With This Ring is an independent documentary about the women who make up the Indian national boxing team. Filmed over the course of six years in four countries.
A Film By Ameesha Joshi & Anna Sarkissian | Featuring boxers Sarita Devi, MC Mary Kom and Chhoto Loura | Running time 87 mins | Country of origin Canada | Production 2006-2012 | Post-production 2013-2015 | World Premiere January 30, 2016
Our project started back in 2005, when Ameesha attended the World Press Photo exhibit in Montreal. She saw images of girls boxing on the beach in Chennai, India, by Danish photographer Miriam K.S. Dalsgaard. Growing up in an Indian household in Toronto, Ontario, she knew about the pressure young Indian women face to get married and how challenging it must be for them to pursue boxing.
After doing some research, she discovered that India not only had extensive boxing infrastructure for women, but also many international medals. At that point, she teamed up with Anna and flew to India for the 4th AIBA World Women's Boxing Championships, where the Indians made a clean sweep, winning medals in eight out of 13 categories. They became the number one team in the world.
With the help of numerous friends and volunteers, we documented the boxers' lives for the next six years.
Travels in India
The boxers spend most of the year at national training camps in various parts of India. We lived with them to document their lives and intense regimen.
Every month or so, they return home to their families. We followed boxers Sarita Devi and MC Mary Kom to Imphal, Manipur, in the northeast, and Chhoto Loura to Balsamand near Hisar, Haryana. We spent time in Delhi and Mumbai as well, interviewing athletes, coaches and officials.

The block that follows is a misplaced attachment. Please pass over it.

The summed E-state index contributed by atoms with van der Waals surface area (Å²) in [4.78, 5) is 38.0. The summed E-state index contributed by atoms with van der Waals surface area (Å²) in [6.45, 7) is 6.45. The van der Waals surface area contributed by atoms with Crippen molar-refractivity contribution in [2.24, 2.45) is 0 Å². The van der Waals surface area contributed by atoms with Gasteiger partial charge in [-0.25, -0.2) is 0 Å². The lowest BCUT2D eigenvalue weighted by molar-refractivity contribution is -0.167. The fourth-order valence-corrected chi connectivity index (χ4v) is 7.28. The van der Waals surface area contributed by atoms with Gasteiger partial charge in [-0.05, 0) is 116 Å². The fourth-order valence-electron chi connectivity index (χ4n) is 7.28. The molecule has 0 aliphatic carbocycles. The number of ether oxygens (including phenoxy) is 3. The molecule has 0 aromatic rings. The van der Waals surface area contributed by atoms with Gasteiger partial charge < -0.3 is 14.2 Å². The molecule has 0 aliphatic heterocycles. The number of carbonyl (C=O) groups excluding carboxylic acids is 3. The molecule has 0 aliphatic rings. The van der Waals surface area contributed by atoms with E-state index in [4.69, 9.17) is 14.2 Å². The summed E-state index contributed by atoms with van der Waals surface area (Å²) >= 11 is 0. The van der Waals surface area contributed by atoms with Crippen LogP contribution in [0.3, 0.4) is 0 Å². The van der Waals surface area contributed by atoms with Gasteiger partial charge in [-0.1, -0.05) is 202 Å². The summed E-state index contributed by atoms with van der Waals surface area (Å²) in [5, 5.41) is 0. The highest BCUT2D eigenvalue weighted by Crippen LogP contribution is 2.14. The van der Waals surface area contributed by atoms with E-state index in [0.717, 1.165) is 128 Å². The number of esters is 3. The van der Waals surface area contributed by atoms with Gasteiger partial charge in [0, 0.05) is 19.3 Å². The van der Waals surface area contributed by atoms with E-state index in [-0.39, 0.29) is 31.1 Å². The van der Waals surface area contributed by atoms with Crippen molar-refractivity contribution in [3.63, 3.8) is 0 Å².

We also ate incredibly well (maybe a little too well) and were warmly received by wonderful hosts along the way. They have this expression that a guest is like God. There's nothing quite like Indian hospitality.
The editing process
Logging and translation
We started by taking detailed notes about the 200+ hours of footage we collected. Ameesha worked with a huge team of volunteer translators to subtitle interviews in Hindi, Manipuri, and nine other languages. Our good friend (and talented filmmaker) Tamara Taddeo helped us begin to shape the film. With so many characters and locations, we could have easily made five or six different documentaries.
Along the way, we presented our project in classrooms and at conferences across Canada. We blogged for the National Film Board of Canada's CitizenShift (sadly it's no longer online) and spread the word using social media. The project was featured in Canadian and Indian magazines, newspapers, and websites.
In 2012, we started looking for an editor. Since this was our first feature and we had so much footage, we wanted someone with experience and the right artistic approach. We met with many exceptional editors but couldn't afford to pay the industry rates of $30,000-40,000. After searching for nearly two years, we found the ideal candidate. Only problem was, she was a little too good (and therefore booked solid). We decided she was worth the wait.
A long-distance relationship
We finally started collaborating with Jackie Dzuba in January 2014. Throughout the editing process, we were based in Quebec while Jackie was 5,000 km away in western Canada. We met on Skype to exchange ideas and we reviewed cuts via Vimeo. It took a long time and we faced many hurdles, but we made it. We finally met Jackie (and her assistant editor, Baybee, above), in July 2015 for the first time.